…..Some years ago in Brooklyn, I went looking for 99 Ryerson Street, where the poet Walt Whitman had lived when Leaves of Grass was first published. The fact that Whitman had lived here had only recently been discovered, and the 1850s wood-frame house was unmarked and unchanged except for aluminum siding and the addition of an extra floor. It is the only surviving Whitman residence in Brooklyn and Manhattan. Standing on the original bluestone sidewalk slabs, I was looking at Whitman, whose vision of America was a primary reason for my decision to emigrate to the United States. In my excitement, I crossed the street and spoke to an elderly man sitting on the stoop opposite. “Do you know that Walt Whitman lived in that house?” I asked, clearly appearing to be a madman. The neighbor looked up at the crazy person: “Is that the guy who is renting a room?” For him, the aura was not visible.

…..These pieces are works of homage; I am making some kind of unsentimental pilgrimage to each of these apparently anonymous street addresses. And I am conjuring ghosts; they are still alive in these places as they are in their recordings. The music may have been recorded in 1947, but they are playing it now. You can hear that. And, if I am successful, you can see the musicians in my art.

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The Annunciation of Chet Baker

(3260 W. 8th Street., Los Angeles)

2020

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…..The Tiffany Club was on the corner of West 8 th and Normandie, a block east of the 331 Club. It is now a large Mexican market, carnecería, and panadería. It was the Tiffany Club, of course, where Charlie Parker curiously plucked that “little white cat” Chet Baker out of a darkness that contained a gathering of the best jazz trumpeters in LA. Well, that’s Chet’s story, and one that some of the disgruntled horn players assembled that day claim is a myth. As you will detect from some pieces in this series, I am rather fond of myths and alternative histories, and if the Chet version of this wonderful story isn’t true, it should be. As Gerald Horne says in Jazz and Justice, “the historical record [of jazz music] is studded with various and often contrasting versions of the same episode.”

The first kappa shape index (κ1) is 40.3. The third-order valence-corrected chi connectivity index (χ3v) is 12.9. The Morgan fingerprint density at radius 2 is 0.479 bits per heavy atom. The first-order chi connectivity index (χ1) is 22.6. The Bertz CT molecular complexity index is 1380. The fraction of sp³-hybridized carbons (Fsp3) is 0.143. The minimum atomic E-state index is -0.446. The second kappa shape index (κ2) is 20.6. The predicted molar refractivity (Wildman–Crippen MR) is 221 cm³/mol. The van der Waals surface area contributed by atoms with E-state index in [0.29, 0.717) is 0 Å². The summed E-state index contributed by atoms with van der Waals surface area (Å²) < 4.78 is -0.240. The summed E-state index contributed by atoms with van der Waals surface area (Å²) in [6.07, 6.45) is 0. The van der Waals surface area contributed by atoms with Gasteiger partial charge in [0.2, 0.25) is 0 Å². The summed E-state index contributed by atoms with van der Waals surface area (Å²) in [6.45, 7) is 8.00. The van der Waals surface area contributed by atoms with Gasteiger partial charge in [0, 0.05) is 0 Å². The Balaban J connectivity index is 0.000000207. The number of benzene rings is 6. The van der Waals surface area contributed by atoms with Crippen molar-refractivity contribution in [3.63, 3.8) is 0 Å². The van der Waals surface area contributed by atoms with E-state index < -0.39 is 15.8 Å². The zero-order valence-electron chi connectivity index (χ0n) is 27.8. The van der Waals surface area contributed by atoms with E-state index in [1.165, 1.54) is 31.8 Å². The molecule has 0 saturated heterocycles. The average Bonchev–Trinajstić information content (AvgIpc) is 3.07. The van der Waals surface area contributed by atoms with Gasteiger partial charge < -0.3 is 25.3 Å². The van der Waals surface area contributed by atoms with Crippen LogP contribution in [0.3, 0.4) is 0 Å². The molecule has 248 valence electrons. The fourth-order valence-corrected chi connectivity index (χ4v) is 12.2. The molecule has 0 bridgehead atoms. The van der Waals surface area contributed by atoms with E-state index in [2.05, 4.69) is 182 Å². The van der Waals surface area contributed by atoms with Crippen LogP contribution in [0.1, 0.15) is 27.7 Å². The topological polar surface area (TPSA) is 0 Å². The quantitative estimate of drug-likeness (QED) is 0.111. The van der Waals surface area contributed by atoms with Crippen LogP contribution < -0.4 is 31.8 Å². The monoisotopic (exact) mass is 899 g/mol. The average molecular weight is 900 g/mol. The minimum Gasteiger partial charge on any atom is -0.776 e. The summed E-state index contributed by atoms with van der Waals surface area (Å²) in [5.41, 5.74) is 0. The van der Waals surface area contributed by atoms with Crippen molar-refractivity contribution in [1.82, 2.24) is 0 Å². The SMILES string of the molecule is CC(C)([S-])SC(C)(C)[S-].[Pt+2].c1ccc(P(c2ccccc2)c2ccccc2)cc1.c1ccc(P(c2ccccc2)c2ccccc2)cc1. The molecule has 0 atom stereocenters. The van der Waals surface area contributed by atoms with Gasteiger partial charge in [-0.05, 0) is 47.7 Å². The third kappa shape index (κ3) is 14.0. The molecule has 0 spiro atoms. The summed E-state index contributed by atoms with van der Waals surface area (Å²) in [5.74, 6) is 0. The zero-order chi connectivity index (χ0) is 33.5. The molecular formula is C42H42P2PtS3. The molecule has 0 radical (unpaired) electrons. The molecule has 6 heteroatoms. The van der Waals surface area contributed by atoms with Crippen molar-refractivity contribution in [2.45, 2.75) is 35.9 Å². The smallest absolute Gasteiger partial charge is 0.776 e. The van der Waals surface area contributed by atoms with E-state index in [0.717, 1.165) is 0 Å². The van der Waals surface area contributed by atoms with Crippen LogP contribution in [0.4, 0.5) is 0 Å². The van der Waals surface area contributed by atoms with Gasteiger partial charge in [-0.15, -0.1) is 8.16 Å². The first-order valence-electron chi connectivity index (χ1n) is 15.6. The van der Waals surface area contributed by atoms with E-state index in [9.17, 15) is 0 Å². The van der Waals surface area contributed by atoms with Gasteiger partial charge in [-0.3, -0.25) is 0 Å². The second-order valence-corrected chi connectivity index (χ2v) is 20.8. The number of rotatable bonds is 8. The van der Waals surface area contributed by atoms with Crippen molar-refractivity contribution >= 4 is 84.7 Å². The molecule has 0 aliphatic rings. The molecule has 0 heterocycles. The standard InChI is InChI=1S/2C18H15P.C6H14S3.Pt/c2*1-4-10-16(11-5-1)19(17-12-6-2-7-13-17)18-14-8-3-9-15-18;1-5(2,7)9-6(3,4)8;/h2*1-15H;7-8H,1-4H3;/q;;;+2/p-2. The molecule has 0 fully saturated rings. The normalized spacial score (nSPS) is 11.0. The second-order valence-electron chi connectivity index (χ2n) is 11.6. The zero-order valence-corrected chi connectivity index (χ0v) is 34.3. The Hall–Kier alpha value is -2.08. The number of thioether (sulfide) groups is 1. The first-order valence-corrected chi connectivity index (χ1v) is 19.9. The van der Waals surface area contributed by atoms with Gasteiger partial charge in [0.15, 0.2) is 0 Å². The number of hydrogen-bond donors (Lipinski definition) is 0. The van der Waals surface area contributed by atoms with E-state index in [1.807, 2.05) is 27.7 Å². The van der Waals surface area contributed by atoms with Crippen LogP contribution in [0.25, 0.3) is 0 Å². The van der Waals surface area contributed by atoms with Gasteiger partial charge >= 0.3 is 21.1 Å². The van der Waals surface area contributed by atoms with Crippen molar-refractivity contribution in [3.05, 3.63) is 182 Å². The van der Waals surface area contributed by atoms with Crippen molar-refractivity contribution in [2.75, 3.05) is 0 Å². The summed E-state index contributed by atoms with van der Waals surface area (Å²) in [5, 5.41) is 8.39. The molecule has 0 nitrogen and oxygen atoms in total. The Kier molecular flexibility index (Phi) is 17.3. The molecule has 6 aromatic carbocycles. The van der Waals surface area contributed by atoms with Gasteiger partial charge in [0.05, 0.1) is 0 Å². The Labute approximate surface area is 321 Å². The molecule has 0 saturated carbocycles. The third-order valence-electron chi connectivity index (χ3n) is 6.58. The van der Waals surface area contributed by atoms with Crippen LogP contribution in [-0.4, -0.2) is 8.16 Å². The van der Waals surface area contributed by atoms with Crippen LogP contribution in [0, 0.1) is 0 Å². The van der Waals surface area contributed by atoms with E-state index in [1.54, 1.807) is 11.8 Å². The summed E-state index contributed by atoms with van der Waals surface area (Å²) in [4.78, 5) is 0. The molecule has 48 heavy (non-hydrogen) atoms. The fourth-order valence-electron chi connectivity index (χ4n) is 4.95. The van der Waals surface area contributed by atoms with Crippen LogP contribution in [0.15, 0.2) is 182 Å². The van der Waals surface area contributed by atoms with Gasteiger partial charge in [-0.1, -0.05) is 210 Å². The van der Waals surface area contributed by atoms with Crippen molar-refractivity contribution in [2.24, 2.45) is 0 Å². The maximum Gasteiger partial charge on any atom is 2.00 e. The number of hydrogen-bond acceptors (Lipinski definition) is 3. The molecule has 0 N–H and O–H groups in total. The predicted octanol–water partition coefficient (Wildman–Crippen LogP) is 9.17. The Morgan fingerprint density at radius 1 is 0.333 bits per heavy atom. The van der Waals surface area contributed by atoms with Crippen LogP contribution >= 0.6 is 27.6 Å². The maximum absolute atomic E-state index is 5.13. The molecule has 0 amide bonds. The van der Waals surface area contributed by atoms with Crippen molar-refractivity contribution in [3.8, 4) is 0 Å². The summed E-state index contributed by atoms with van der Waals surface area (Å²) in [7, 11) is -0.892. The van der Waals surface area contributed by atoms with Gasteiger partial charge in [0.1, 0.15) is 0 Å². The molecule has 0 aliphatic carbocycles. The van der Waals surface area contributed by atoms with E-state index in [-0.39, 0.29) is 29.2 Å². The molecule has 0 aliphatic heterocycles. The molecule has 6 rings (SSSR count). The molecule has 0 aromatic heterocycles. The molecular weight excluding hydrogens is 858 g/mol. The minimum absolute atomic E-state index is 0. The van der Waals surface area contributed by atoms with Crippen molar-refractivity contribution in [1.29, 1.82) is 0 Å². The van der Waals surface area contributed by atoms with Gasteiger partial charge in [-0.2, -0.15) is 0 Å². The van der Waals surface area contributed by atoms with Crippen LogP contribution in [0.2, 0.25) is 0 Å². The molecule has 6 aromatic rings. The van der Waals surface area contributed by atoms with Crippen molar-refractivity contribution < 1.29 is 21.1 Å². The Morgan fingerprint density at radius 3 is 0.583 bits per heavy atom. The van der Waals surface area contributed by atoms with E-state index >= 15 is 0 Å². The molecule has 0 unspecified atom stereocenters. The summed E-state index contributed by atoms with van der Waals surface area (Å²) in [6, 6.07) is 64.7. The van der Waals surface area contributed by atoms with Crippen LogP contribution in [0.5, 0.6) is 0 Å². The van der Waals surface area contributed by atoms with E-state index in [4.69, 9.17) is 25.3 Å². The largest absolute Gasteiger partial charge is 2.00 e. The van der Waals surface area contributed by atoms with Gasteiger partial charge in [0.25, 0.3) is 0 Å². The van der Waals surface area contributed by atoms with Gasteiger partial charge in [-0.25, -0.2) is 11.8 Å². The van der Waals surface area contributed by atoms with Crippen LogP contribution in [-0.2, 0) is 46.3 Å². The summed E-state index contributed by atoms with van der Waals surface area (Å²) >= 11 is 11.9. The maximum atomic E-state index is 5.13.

…..The image of the trumpet I have used before, but here it is presented quite differently, isolated in darkness.

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Frank O’Hara Whispers to Scott LaFaro

(30 Pier Avenue, Hermosa Beach, California)

2020

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…..I have anchored this piece at the Lighthouse Café, but the work also alludes to Fire Island (where O’Hara met his death) and U.S. Route 20 between Geneva and Canandaigua in upstate New York (where Scott LaFaro met his death).

…..Bill Evans’s Live at the Village Vanguard (Riverside, 1961) reveals Scott LaFaro’s genius as a bass player. With Paul Motian on drums, the album was recorded on the last day of the trio’s two-week residency at the Vanguard. Ten days later, LaFaro would be dead in an automobile accident at the age of 24.